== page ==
Spring 2019 MEDREN Courses
MEDREN 2215 - Gothic Paris 1100-1300
Description: The arts, architecture, poetry, history, music, theology, food, and fashion of Paris in 1100-1300, the age of Gothic cathedrals and the birth of the university.
Prereq: Not open to students with credit for Medieval 215. GE culture and ideas and diversity global studies course.
Paris became a center for learning, beauty, power, and shopping in the High Middle Ages. Discover the first Gothic cathedrals, Courtly Love, King Arthur’s justice, and the love affair between the philosopher Abelard and his gifted student Heloise in the age of the birth of the university. Explore the streets of Paris and its monuments through readings, films, interactive web maps, and hands-on experiences. Assignments: midterm & final exam (multiple choice), short quizzes, and a short research project on experiencing something related to medieval Paris.
Time: TuTh 2:20PM-3:40PM
Room: Scott Lab E040
Instructor: Sarah-Grace Heller
MEDREN 2618 - Travel and Exploration
Description: In this course we will explore narratives of travel and intercultural contact—not only victorious accounts of discovery and conquest, but also tales of failed expeditions, shipwreck, and captivity—produced by some of the main competitors in European imperial expansion: the Portuguese, Spanish and English. We will study the relationship between literature and empire as we examine how such narratives shaped Europeans’ perceptions of their own and other cultures, and how the texts reflect, implement, and/or challenge imperial and colonial discourses. This course examines intercultural contact between Europe (Spain, Portugal, and England) and the 'New Worlds' through early modern narratives of travel, conquest, shipwreck, and captivity. Prereq: Not open to students with credit for Medieval 218. GE culture and ideas and diversity global studies course.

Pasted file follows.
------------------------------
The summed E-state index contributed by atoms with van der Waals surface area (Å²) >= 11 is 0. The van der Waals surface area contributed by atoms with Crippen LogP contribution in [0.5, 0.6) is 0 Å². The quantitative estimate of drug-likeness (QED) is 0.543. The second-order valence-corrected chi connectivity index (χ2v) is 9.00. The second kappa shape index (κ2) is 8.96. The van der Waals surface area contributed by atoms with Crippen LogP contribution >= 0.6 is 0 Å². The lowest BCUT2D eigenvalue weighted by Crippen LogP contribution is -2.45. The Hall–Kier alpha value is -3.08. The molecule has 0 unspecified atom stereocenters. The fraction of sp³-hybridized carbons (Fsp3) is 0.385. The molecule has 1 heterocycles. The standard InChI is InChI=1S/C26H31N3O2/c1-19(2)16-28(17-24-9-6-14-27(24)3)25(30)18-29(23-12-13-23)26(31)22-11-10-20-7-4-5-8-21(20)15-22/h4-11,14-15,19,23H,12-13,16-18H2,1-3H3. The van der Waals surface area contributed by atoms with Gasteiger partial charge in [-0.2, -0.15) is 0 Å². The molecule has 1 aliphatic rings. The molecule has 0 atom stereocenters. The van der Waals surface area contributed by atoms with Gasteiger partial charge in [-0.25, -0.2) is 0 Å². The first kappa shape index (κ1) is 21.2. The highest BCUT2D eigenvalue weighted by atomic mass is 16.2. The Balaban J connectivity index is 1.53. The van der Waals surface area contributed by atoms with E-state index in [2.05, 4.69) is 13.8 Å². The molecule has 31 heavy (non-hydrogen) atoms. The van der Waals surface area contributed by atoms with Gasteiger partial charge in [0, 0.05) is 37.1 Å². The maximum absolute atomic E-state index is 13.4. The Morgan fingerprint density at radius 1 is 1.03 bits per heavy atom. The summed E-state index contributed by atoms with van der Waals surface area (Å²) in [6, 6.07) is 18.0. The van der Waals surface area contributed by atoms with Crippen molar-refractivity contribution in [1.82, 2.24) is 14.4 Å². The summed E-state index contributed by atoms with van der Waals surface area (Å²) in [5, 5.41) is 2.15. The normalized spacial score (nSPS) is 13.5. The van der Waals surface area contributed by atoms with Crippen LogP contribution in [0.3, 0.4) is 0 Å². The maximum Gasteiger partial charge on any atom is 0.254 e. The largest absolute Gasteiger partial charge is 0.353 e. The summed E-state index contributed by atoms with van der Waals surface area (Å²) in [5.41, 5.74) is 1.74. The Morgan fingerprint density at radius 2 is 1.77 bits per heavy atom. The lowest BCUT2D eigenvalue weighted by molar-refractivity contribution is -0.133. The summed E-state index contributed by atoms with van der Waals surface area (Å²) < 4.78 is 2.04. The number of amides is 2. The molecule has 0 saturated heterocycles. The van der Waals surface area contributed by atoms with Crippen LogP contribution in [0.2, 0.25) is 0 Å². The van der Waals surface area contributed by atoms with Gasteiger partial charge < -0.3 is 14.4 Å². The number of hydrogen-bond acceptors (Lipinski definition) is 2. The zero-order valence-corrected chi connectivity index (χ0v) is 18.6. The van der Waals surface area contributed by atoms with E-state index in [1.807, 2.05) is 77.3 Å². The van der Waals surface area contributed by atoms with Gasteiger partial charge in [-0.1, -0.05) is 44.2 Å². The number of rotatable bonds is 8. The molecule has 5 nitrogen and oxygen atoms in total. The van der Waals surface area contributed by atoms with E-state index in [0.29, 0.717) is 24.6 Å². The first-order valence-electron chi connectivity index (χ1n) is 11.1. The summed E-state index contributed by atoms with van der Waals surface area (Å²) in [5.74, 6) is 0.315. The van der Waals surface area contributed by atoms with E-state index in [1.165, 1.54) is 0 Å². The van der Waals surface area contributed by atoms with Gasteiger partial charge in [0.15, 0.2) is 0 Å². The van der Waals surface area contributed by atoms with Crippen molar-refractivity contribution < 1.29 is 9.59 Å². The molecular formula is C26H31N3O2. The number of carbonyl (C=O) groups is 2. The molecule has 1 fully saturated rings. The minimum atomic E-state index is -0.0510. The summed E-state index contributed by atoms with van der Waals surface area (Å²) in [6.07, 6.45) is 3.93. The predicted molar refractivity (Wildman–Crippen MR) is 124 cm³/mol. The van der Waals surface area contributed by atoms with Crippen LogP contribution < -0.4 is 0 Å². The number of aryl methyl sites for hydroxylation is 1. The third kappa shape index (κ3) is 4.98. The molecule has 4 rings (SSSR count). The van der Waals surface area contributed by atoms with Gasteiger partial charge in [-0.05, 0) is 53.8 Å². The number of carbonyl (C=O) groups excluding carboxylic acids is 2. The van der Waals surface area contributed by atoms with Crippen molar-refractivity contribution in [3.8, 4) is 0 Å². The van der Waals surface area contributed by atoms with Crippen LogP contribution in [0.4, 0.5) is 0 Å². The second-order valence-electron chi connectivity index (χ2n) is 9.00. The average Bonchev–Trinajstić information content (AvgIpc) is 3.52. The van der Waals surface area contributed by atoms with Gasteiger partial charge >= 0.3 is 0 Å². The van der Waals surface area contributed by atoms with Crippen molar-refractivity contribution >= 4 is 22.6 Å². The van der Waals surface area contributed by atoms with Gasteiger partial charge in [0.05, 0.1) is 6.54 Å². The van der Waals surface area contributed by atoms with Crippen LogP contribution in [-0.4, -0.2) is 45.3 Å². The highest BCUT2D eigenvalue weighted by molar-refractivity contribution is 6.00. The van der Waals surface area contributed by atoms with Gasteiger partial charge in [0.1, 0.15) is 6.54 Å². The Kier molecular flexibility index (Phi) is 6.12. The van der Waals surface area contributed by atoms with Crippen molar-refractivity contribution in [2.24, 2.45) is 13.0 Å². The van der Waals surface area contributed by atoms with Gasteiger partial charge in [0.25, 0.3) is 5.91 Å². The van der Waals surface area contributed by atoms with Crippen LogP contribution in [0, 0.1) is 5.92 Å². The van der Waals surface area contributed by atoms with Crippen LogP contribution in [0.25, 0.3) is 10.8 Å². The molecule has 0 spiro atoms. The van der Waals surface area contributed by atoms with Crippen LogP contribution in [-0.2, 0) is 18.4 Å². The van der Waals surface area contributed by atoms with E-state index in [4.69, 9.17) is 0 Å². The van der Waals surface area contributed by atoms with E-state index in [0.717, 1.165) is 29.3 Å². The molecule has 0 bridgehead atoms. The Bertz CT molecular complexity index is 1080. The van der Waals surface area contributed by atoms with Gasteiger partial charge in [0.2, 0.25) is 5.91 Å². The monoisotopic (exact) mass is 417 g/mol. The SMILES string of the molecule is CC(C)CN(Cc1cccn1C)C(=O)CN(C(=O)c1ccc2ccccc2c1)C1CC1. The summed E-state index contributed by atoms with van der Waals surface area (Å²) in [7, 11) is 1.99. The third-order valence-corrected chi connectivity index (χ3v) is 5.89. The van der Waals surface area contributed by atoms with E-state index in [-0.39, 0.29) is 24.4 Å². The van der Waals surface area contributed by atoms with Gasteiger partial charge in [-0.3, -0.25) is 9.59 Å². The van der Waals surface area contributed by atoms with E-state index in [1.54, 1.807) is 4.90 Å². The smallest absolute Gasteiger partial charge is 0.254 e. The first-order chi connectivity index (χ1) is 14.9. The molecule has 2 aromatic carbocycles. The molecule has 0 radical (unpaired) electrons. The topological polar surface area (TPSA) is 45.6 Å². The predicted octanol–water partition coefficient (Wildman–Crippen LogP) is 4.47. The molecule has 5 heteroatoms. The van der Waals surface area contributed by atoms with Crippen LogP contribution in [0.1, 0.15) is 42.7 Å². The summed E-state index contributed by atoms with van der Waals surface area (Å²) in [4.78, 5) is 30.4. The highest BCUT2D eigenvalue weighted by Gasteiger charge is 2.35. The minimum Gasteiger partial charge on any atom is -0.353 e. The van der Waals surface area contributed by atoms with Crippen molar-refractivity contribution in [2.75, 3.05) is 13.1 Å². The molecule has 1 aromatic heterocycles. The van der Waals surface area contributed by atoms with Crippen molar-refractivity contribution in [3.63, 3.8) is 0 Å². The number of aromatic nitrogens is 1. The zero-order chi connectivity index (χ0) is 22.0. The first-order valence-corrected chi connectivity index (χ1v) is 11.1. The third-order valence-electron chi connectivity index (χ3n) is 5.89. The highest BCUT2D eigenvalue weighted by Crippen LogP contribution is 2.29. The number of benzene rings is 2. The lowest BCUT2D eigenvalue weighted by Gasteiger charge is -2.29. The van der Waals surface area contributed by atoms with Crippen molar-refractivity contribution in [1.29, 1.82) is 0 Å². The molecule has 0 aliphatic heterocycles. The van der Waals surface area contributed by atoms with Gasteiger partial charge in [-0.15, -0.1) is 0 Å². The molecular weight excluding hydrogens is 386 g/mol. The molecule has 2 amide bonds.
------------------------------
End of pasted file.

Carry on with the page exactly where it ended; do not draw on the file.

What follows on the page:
Time: WeFr 11:10AM-12:30PM
Room: Mendenhall Lab 174
Instructor: Lisa Voigt
MEDREN 5695 - Advanced Seminar in Medieval and Renaissance Studies: Little Ice Age
Description: This course will explore the human experience of climatic changes and extremes from the Great Famine of the 1310s to the famous “Year without a Summer” in 1816. We’ll start by examining how scientists and historians have reconstructed past climate, and how they have explained its impact on agriculture, health, and economic and political history. However, the real emphasis of the course will be how ordinary people lived through the Little Ice Age: their perceptions, experiences, and memories of climatic changes and extremes. We’ll approach this topic through case studies of historical events, as well as theater, art, and literature. We’ll draw on examples from across the world over a wide range of time, but with a focus on Europe and particularly England ca.1560-1620. Throughout this course we’ll discuss how past experiences of natural climate change can (and can’t) help us understand the experience of anthropogenic global warming in the present century.
Time: We 2:15PM-5:00PM
Room: University Hall 024
Instructor: Samuel White
MEDREN 7899, "Medieval and Renaissance Colloquia"
Description: This course consists of 1 credit hour per semester for attending CMRS lectures, faculty colloquia and subsequent discussions or preceding "open forum" events. This will amount to: 4 1-hour+ CMRS lectures by visiting professors and at least 1 internal lecture, plus subsequent (or preceding) discussion sessions (total = approx. 3 hours per event); at least one lunch with visiting faculty member (2 hours); active involvement with MRGSA and its activities; and meetings with the Center director (one hour once per term). With permission of the Director other professional activities (e.g. attendance at appropriate conferences, on or off campus; other relevant lectures hosted by OSU units if CMRS colloquia are not scheduled) may be substituted.
Prereq: Grad standing. Repeatable to a maximum of 3 cr hrs. This course is graded S/U.
Time: Fri 4:00PM - 6:00PM